The Specific Role of Chemokines in Atherosclerosis

Thromb Haemost. 2007 May;97(5):714-21.


Atherosclerosis is a chronic inflammatory disease that represents the primary cause of heart disease and stroke. The recruitment of inflammatory cells in the intima is an essential step in the development and progression of atherosclerosis. This process is triggered by local production of chemokines and chemokine receptors from activated endothelial cells and inflammatory cells. Various members of the CC chemokine family (e.g. MCP-1/CCL2) as well as CXC family (e.g. IL-8/CCL8, IP-10/CXCL10, SDF-1/CXCL12) and, more recently, fractalkine/CX3CL1 have been implicated in atherosclerosis development. Latest findings in animal models suggest that blocking chemokine/chemokine receptor interactions may serve as a suitable approach to treat atherosclerosis. Likewise, chemokine antagonists that inhibit leukocyte recruitment could particularly be interesting to treat inflammation in response to myocardial infarction, the major consequence of atherosclerosis.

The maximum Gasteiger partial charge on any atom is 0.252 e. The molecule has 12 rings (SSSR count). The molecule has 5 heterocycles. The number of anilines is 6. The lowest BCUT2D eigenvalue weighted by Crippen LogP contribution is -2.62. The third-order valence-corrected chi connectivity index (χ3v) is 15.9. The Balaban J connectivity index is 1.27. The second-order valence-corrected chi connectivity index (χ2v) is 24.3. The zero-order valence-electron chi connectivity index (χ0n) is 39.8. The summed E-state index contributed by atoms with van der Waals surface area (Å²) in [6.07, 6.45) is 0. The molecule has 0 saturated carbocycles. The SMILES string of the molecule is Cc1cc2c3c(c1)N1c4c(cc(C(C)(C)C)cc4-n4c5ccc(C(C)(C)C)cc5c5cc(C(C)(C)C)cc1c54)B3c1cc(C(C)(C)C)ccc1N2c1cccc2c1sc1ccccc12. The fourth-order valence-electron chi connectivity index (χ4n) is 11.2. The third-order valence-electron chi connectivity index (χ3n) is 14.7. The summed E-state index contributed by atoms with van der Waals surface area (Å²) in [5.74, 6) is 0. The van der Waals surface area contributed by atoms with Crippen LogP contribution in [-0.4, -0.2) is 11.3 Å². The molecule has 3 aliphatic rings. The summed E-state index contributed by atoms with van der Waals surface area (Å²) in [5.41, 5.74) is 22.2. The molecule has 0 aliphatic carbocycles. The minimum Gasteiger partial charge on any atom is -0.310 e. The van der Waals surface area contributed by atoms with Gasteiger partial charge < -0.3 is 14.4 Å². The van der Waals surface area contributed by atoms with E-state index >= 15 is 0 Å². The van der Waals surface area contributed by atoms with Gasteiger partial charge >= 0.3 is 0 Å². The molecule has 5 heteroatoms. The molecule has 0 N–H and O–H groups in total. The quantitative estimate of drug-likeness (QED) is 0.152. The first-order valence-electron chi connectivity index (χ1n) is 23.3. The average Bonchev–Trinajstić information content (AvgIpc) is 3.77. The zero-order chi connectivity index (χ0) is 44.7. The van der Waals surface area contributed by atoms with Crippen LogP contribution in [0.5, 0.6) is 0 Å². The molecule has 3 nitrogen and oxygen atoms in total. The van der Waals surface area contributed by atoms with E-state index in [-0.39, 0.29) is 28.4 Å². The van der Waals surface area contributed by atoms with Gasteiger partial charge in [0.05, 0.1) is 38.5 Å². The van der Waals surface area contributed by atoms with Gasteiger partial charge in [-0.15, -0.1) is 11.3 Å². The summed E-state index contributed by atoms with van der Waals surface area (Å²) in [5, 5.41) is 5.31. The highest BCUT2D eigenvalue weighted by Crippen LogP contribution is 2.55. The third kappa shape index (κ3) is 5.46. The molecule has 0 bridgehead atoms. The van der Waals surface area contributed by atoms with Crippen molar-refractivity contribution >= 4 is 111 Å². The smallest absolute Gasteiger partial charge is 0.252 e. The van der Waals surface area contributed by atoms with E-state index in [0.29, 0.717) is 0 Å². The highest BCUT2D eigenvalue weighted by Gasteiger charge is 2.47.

Publication types

  • Research Support, Non-U.S. Gov't
  • Review

MeSH terms

  • Animals
  • Atherosclerosis / etiology*
  • Atherosclerosis / immunology
  • Atherosclerosis / therapy
  • Chemokines / antagonists & inhibitors
  • Chemokines / physiology*
  • Chemotaxis, Leukocyte
  • Endothelial Cells / physiology
  • Humans
  • Mice
  • Receptors, Chemokine / antagonists & inhibitors
  • Receptors, Chemokine / physiology


  • Chemokines
  • Receptors, Chemokine